4. I've had the same problem. I tried to create categories on my blog to help visitors find the book reviews that interest them, but my "adult fiction" category really needs to be split up. I just never know how to do it!

  5. I guess I just give them multiple labels so for Twilight, I'd give it vampire, paranormal, romance, and YA and people could put it together in their head. Sookie Stackhouse would get vampire, paranormal, romance, and mystery. I like classifying but as I read more and more, I'm realizing how hard it can be.

  6. I use multiple labels/tags too. Whichever ones seem best to describe the book.

  7. I'm like you! Googling for hours trying to find the appropriate category/genre for a book, and when I can't find that seems right to me, I get annoyed. No clue why.

    I realize I need to let go of old impressions of what I think genres are and accept that there are many more genres now emerging.

    I've often seen the Sookie Stackhouse series categorized as PNR, when in fact many of the books have little romance in them. The series, when I first heard of it was called, The Southern Vampires Mysteries, but somehow it changed.

  8. Well....let's see....For me, any book that has no paranormal elements at all are 'fiction'. Within this category you can have mysteries, thrillers and horror. If there is any type of paranormal elements (vampires, witches, ghosts, dragons, wizards) the books is 'paranormal fiction'. If these paranormal characters live in the modern world I usually think of them as 'modern fantasy' or rather 'urban fantasy'. This is a little confusing because I consider true fantasy books to be devoid of the modern world and / or reality as we know it. For example, Harry Potter - not fantasy in my book because the world is our world (just add some magic).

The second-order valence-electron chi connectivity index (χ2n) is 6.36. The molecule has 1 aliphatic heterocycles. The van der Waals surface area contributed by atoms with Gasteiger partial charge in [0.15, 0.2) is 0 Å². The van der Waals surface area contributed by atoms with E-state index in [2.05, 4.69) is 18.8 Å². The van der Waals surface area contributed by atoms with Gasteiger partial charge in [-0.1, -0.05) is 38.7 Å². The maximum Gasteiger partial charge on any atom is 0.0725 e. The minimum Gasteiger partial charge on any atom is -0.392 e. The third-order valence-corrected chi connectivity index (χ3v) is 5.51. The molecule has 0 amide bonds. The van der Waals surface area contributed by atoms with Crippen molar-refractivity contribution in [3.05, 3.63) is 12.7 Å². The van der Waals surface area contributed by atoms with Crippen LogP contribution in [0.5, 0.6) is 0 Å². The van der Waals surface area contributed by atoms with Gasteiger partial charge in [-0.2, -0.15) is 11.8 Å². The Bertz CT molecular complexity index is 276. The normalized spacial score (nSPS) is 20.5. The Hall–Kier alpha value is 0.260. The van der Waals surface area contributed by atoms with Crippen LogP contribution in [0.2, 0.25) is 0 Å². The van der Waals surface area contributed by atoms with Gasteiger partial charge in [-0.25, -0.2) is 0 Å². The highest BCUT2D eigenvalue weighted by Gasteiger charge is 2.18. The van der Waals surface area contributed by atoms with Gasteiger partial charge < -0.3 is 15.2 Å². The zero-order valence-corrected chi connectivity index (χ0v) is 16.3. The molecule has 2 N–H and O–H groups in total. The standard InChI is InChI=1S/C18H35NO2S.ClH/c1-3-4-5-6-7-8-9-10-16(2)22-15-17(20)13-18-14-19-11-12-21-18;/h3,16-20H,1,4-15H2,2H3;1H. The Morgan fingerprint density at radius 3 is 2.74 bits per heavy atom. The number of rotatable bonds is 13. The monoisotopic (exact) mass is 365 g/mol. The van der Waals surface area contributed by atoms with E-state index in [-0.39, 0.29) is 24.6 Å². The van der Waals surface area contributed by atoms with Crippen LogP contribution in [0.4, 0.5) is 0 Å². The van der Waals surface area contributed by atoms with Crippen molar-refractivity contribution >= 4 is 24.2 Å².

And then there is 'science fiction' which for me is more of a mix. Anything with aliens or space travel is sci-fi to me. Doesn't matter the setting or time period. Vampires aren't sci-fi to me (unless they are in space :)
    Also in the sci-fi category for me would be what we now call 'dystopian' - our world, gone wrong somehow.

    Oh, and I don't read 'romance' books but for me, anything with a hot, half naked guy on the cover would fall into this category ;)

    I could gladly come up with examples for each of my labels but I think I've taken up enough space!

    Great questions!!!

  9. I am definitely on the multi-genre side of the conversation. I guess I just don't see why a book should have to fit into only one category. Right now, I'm trying to teach my students about all of the many different genres that a book can fall under, and also the ways that they overlap.